Simple cuisines for weeks of chaos


When it comes to a hectic week of cramming, exams and wrapping up another academic semester, the last thing many students want to worry about is spending precious study time making meals.

While food is obviously an important element in fueling these end-of-the-semester activities, students often sacrifice nutritional value, and even full meals, in lieu of extra minutes studying or a little extra sleep. However, there are a multitude of fast, easy and even healthy options students can utilize for a quick lunch or dinner during finals week chaos.

Kassie Curran, graduate student in agricultural economics, said one of her favorite go-to meals during a busy week is wraps.

“I like to make anything in a tortilla,” she said. “If I have eggs, I can fry them and add cheese and salsa. Or, if I’m packing lunch, I’ll put lunch meat and cheese and mustard in a tortilla. It’s fast and easy, and because you can put whatever you want in them, you can get your protein and carbs and everything for nutritional value.”

Another great use for tortillas is creating a quick pizza for dinner. Start with a tortilla of choice and top with 1/4 cup pizza sauce, 1/4 cup shredded mozzarella cheese and favorite pizza garnishes. Bake in the oven at 425 degrees for 7-10 minutes, or until the tortilla is crispy and the cheese is melted.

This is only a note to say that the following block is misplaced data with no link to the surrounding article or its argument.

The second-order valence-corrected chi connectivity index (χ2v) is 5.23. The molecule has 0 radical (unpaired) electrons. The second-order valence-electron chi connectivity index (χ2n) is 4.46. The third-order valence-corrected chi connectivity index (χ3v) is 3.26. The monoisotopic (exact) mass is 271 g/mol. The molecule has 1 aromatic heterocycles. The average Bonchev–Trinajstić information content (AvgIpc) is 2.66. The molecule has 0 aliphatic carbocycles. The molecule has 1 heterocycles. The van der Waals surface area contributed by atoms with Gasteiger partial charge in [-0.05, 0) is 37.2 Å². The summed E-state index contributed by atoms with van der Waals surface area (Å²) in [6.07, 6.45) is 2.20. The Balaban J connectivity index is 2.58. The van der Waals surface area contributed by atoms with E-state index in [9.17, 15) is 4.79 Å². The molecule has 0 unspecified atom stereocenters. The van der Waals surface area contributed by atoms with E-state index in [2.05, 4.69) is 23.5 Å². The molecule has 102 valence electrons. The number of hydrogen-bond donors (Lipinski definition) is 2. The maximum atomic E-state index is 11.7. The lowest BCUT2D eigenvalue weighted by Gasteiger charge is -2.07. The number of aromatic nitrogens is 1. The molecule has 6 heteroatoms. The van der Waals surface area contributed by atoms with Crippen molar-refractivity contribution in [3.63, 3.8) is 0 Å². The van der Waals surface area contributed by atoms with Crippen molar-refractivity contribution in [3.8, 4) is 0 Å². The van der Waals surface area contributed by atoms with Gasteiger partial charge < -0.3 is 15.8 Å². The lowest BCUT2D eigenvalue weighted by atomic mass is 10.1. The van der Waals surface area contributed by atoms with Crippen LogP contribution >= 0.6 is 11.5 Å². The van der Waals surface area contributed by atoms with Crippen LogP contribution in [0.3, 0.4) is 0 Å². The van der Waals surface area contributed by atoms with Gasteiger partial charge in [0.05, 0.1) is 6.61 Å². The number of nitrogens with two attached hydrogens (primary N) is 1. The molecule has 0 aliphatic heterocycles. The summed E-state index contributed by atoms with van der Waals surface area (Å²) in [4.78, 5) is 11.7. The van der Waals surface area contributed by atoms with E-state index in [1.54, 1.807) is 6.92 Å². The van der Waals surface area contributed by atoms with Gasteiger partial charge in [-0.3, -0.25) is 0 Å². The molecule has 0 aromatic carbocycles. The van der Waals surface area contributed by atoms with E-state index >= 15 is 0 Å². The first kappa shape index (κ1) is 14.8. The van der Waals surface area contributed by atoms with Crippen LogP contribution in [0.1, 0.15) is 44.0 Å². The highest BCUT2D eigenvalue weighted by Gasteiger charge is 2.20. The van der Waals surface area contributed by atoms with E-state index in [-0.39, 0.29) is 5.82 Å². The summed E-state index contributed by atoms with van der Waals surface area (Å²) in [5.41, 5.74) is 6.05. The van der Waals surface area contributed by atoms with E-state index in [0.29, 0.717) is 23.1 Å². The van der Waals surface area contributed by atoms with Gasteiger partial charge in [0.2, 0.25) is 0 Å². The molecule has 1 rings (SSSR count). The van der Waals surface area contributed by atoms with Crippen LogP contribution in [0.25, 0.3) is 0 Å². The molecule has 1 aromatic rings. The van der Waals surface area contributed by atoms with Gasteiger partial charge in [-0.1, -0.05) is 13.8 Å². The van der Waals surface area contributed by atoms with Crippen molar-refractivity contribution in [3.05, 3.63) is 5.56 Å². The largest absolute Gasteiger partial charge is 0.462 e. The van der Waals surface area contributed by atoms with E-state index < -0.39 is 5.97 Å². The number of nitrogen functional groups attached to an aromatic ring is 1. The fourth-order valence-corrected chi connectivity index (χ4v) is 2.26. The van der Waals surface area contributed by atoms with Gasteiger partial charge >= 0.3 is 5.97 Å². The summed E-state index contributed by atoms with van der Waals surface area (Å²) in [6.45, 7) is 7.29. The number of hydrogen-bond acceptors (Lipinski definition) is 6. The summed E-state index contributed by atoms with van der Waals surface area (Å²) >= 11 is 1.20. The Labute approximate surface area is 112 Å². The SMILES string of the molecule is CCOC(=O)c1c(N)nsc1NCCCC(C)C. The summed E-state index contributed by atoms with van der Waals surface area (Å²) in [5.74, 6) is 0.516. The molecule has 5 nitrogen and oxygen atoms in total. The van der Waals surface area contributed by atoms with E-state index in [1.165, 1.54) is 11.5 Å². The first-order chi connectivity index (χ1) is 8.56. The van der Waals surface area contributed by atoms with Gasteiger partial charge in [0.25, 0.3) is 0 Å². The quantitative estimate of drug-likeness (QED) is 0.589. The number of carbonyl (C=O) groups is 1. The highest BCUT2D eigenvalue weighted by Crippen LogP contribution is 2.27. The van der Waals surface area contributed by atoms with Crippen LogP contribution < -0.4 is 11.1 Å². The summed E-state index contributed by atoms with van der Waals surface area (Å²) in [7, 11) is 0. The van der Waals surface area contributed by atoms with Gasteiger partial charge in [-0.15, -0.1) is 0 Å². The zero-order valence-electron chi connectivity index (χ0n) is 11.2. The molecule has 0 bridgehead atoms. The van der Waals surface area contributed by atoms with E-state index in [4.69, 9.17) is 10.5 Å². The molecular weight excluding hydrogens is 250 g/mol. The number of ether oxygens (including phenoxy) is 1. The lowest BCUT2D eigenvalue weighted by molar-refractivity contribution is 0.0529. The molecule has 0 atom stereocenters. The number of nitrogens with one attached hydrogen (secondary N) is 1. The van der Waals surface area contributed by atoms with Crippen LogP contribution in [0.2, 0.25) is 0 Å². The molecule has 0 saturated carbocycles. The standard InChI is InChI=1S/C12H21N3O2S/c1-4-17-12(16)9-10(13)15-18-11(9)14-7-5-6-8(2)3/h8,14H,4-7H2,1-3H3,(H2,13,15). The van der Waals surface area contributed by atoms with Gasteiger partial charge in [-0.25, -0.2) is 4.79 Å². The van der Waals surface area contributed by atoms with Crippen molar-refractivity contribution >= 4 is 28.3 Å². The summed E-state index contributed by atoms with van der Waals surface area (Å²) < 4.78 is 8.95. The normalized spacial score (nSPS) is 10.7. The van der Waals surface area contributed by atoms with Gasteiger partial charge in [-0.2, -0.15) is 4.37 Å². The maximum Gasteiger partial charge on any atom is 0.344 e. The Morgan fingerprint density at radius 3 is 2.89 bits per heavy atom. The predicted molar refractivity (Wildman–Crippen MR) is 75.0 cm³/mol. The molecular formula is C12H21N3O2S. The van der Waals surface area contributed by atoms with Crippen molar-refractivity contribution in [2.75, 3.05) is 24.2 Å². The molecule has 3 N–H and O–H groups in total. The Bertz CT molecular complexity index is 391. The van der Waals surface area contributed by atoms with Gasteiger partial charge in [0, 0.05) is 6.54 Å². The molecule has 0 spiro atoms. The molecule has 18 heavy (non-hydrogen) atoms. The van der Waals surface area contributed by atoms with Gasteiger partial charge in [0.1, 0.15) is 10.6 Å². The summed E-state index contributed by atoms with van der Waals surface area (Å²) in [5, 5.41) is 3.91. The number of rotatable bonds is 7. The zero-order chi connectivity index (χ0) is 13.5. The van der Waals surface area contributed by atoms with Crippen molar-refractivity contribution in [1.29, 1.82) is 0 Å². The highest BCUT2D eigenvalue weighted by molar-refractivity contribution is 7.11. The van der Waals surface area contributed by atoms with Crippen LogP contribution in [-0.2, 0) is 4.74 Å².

Occasionally, it’s easier to buy pre-made meals instead of taking the time to prepare food from scratch, but that doesn’t mean students have to sacrifice nutrition for convenience.

“I buy a lot of Amy’s (Kitchen) organic frozen burritos or canned soup, in case I’m in a hurry at lunch,” Levi Kuhn, senior in marketing, said.

Kuhn said he doesn’t usually like to eat pre-made food, but when he does, his choices tend to be on the healthier side.

However, when it comes to cooking up his own creations, Kuhn said he’s a big fan of paninis.

“I have a panini press, so I like to make them with pepper jack cheese and ham and whole-grain Dijon mustard,” Kuhn said. “It takes 15 minutes tops, and you just have to cook it until the bread is toasted and the cheese melts.”

For those who don’t have a panini press, Kuhn said it’s just as easy to cook them in a pan, similar to a grilled cheese sandwich. He said he prefers using olive oil instead of butter.

If students are really looking to invest in nutrition during finals week, Kirsten Sooter, senior in public health nutrition, said there are plenty of options.

“A peanut butter and jelly sandwich on wheat bread can go a long way,” Sooter said. “It provides essential nutrients and is a complete protein that will give you lasting energy. You can also prepare pastas, like spaghetti and meatballs, the weekend before and stash them in containers for a quick, heat-and-eat meal.”

Sooter also said she recommends filling your refrigerator with vegetables and fruits, like carrots, apples, celery and bananas, which can be taken for quick on-the-go snacks. They contain vitamins and fiber to keep your mind awake during long periods of studying.

With a little creativity and even less time, students can create a quick and healthy meal that not only help them power through the last few days of the semester, but keep their stomachs full in the process as well.